In Back To The Future Part II, Marty McFly travels to the year 2015 and enters a restaurant called Cafe 80s. He’s greeted by two television versions of Ronald Reagan and Mikhail Gorbachev upselling menu items. Another TV shows Michael Jackson going through the menu with a customer. A bottle of “Pepsi Perfect” rises up from a clear plastic tube within the counter.
While the restaurants of 2018 haven’t quite manifested this 1989 prediction, we may not be that far off. (more…)
I have documented the continuous change in Chinese food in America, particularly since the 1960s when changes to American immigration laws triggered the diversification of Chinese food in America, a trend that is accelerating now. As such, a corresponding evolution in American Chinese restaurant names reflects the changing times. A restaurant named Golden Dragon or China Inn would have been the norm decades ago, but less generic names like Sea Harbour or Sichuan Impression are better suited for today’s restaurant scene.
I have noticed a thoroughly puzzling proliferation of one restaurant name: Fuleen. To add to the mystery, all of the Fuleen restaurants that have sprung up are located east of the Mississippi River. What forces could possibly be at work here? (more…)
I know this is going to sound egotistical, but I just can’t help myself: I love being right!
At the end of every year in just about every major consumer goods industry, experts offer predictions of the trends you can expect to see in the following year. So in my last blog of 2017, I wrote about five trends, one of which was value menus: (more…)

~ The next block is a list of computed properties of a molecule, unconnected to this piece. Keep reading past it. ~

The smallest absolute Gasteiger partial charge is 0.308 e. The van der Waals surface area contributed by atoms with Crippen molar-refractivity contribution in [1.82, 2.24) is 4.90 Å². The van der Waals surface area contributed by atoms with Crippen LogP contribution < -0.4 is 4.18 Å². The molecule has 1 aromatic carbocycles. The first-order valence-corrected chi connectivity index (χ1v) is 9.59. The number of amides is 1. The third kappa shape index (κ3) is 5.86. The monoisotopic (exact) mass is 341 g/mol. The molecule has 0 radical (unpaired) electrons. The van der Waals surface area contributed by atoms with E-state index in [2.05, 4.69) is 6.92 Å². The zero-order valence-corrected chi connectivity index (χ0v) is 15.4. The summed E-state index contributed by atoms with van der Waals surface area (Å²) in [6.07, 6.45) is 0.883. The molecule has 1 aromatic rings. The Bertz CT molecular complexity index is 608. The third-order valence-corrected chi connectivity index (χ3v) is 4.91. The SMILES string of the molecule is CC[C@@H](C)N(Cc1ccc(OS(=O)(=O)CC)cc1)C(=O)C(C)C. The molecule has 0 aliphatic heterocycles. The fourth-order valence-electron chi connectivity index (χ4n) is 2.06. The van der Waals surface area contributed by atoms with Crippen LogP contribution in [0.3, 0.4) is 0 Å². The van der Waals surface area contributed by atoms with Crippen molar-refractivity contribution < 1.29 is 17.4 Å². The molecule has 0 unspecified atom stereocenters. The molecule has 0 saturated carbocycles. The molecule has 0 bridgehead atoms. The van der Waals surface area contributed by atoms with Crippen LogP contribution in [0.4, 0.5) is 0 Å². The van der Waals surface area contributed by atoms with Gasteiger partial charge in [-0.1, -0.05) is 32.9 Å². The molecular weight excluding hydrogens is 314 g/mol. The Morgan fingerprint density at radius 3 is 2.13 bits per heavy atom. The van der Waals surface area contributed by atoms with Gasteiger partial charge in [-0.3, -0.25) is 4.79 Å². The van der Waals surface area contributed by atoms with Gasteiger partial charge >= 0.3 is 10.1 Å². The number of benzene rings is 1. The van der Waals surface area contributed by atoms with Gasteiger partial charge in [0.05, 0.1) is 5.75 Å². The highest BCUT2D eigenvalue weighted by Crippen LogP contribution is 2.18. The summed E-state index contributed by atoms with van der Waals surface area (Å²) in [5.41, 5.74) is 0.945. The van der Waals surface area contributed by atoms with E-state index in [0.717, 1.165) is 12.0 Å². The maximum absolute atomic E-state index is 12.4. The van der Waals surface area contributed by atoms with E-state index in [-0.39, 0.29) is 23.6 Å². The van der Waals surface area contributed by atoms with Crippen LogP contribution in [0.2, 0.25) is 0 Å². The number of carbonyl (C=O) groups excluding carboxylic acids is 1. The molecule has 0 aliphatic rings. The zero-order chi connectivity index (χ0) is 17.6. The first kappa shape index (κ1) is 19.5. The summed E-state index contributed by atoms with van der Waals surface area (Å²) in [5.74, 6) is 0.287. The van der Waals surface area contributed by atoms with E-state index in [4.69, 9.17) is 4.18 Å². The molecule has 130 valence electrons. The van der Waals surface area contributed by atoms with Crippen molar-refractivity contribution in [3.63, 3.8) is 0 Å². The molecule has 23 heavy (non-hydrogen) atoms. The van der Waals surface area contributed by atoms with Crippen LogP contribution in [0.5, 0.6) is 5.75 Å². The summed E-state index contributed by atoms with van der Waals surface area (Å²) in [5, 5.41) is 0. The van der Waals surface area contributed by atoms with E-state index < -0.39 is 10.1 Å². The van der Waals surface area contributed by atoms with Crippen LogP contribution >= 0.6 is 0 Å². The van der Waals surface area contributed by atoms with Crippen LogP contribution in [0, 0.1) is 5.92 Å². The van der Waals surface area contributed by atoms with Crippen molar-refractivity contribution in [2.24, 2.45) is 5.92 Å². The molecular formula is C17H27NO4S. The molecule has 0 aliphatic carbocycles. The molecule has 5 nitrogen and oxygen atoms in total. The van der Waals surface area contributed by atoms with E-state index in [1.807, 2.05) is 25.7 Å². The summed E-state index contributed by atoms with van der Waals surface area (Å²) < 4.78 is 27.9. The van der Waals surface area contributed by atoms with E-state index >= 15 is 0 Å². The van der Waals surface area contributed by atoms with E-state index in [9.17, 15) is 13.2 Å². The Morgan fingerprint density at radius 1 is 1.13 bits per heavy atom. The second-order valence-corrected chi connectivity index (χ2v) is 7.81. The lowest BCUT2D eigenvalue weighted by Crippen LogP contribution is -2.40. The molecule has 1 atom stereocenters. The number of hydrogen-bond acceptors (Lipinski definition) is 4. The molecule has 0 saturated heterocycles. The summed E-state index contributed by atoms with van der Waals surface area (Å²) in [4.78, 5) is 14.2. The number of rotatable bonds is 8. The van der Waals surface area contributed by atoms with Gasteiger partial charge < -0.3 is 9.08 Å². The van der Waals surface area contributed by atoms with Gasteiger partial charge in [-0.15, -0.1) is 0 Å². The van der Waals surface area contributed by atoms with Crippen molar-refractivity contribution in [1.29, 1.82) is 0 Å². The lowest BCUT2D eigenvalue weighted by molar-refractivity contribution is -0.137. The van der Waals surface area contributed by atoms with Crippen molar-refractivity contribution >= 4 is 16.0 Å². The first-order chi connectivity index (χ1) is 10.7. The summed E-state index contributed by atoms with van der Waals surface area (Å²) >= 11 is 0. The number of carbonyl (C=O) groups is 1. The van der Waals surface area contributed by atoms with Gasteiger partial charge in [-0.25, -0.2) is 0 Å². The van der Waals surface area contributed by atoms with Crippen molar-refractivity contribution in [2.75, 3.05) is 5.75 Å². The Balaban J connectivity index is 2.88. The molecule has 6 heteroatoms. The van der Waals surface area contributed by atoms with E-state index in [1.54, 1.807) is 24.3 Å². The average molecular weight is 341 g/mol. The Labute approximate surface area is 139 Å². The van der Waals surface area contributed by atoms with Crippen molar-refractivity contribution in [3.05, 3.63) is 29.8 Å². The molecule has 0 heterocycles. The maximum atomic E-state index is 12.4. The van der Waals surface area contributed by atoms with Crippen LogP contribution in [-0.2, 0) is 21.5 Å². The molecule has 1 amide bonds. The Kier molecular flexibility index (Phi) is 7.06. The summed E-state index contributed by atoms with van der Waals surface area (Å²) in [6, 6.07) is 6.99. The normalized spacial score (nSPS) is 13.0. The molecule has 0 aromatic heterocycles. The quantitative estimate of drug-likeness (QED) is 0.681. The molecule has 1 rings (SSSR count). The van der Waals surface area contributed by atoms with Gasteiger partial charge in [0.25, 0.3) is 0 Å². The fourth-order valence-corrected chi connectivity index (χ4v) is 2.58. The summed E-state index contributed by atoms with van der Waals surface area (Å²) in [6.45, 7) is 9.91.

It’s the end of 2017, when all the “experts” in the fast food industry get to talk about the trends they expect for the following year. Basically, it’s the time of year we all get to pretend that we’re smarter than we really are.
Having said that, I do have some thoughts on what the future will hold. So here’s my list of the top fast food trends for 2018: (more…)
Los Angeles came to the Chinese food forefront in the 1990s, surpassing San Francisco and New York. As the 21st century progressed, Los Angeles continued to pull further ahead of the competition. Most recently, L.A.’s advantage has been reinforced by numerous Mainland China-based restaurant chains deliberately locating their first US branches in Los Angeles, rather than San Francisco or New York. (more…)